Thursday, October 24, 2019

Off-year election: a testing time

There's an important election on November 5. If you don't live in Virginia, you might not have focused on this. Democrats have a chance, if they win a few more seats in the state legislature, to take a majority. That matters, because the maps the Republicans drew after the last census were thrown out by a federal court for constituting an illegal race-based gerrymander. If Dems win this year, they'll be in position to stop a repeat during reapportionment in 2021. (Yes, it just never stops.)

Sitting far away on an island in the ocean, there's not much I can to do help. But I took the chance to participate in one of the many expedients campaigns are developing to use the energy of far-flung supporters -- as much as participant research as anything else.

The Moms Rising Education Fund is working (without taking a partisan stance) to encourage infrequent voters to turn out in this election. They sent me five stamped postcards pre-addressed to five people thought unlikely to vote without a nudge. All I had to do was write short notes about the value of their vote and drop them in the mail. This wasn't demanding.

What does this sort of effort do in a campaign? I've written often about the gargantuan scale of volunteer effort necessary to make this kind of approach meaningful. (See this from the Obama campaign in 2008.) An awful lot of volunteer hours can yield a tiny number of votes -- though you want those votes. Contacting infrequent voters can increase their likelihood to vote, but research confirms that the effectiveness of contacts depends considerably on how close and personal that contact is. By far the best contact is the neighbor at the door, followed by a very well trained and competent canvasser, if possible from the same race or language group as the voter. Phone calls mostly are pretty ineffective, especially from remote paid canvassers. Direct mail, robocalls, and lawn signs probably do more to add to the profits of campaign vendors than to getting out the vote.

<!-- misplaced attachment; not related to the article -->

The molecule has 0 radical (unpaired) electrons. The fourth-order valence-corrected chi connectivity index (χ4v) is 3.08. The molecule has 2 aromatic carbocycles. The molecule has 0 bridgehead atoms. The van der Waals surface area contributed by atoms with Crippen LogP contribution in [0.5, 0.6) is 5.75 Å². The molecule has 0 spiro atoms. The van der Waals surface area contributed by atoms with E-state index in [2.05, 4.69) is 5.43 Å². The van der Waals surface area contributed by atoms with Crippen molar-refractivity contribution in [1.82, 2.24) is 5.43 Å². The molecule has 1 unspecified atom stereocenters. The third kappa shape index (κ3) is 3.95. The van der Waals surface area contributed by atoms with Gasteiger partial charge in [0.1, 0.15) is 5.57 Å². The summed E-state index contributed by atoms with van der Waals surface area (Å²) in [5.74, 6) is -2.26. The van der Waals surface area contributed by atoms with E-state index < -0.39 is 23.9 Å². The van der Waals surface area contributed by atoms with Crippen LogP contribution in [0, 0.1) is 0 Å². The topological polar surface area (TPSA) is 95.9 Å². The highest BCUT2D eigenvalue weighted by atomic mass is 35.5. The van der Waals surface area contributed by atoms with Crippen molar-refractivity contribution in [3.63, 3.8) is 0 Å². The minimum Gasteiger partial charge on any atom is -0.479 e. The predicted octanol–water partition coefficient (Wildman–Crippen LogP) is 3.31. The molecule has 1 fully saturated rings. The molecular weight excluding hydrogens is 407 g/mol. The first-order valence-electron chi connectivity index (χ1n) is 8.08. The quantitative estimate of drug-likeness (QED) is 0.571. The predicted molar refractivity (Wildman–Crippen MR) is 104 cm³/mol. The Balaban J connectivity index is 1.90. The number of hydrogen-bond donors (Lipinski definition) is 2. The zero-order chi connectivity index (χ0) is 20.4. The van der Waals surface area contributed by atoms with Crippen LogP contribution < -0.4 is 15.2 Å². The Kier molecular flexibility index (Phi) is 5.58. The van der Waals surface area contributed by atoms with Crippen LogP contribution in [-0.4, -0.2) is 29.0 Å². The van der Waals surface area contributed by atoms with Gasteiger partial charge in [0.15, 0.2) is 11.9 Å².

Sometimes novel methods can increase turnout. As long ago as 1994 in San Francisco, turnout phone calls in English had lost their usefulness. But language appropriate calls to voters most comfortable in Spanish and Cantonese seemed to go well and perhaps increase turnout. Anecdotal reports (and perhaps research I haven't seen) suggest text messages drove some turnout in 2018. I would expect that medium to lose its utility quickly if widely adopted. For a less skeptical view of texting, this paper leans on a concept the authors call "Noticeable Reminder Theory ." Trouble is, what if the random political text becomes just another bit of noise in an over-crowded information environment clamoring for attention? This has been the fate of most novel voter contact tactics.

Yet it remains the case that campaigns too often don't ever touch significant groups of voters -- often people of color or young people.
... Latino and Asian [naturalized citizens] are particularly potent additions to the electorate, with turnout rates that are often 5 to 8 percentage points higher than their natural-born counterparts, according to census estimates.

... Liking a party is one thing. Mobilizing to vote is another. Roughly three-fifths of foreign-born Asian American voters surveyed by APIAVote and AAPI Data said they were not contacted by the Democratic Party or the GOP before the 2018 election.
You have to show you know people are there and part of the community if you want them to turn out.

So what do I think of the MomsRising postcards? Interesting. I hope this is being treated as a real campaign method which means it has two prongs: targeting and testing. Did we send our postcards to the right voters, the voters whose participation could have an impact on the election results? That's a targeting data question. More to the point, are these voters the subject of lots of other, more direct, forms of contact -- is someone knocking on their doors, leaving notes when they aren't home, calling ...? I sure hope so. Whatever tiny nudge a postcard gives should be supplemented vigorously.

Moreover, I wonder how MomsRising is testing this effort. Did they try different postcards with different images and messages? Will they go back and look at how many of their targets who received which persuasion pieces ended up voting? 2019 is a good time for trial runs for 2020. Were they able to track how many of the volunteers who offered to do this actually mailed the cards? I sure hope so -- and I sure hope they keeping track of who worked and who didn't.

We're all gearing up for the life and death struggle in 2020 ...

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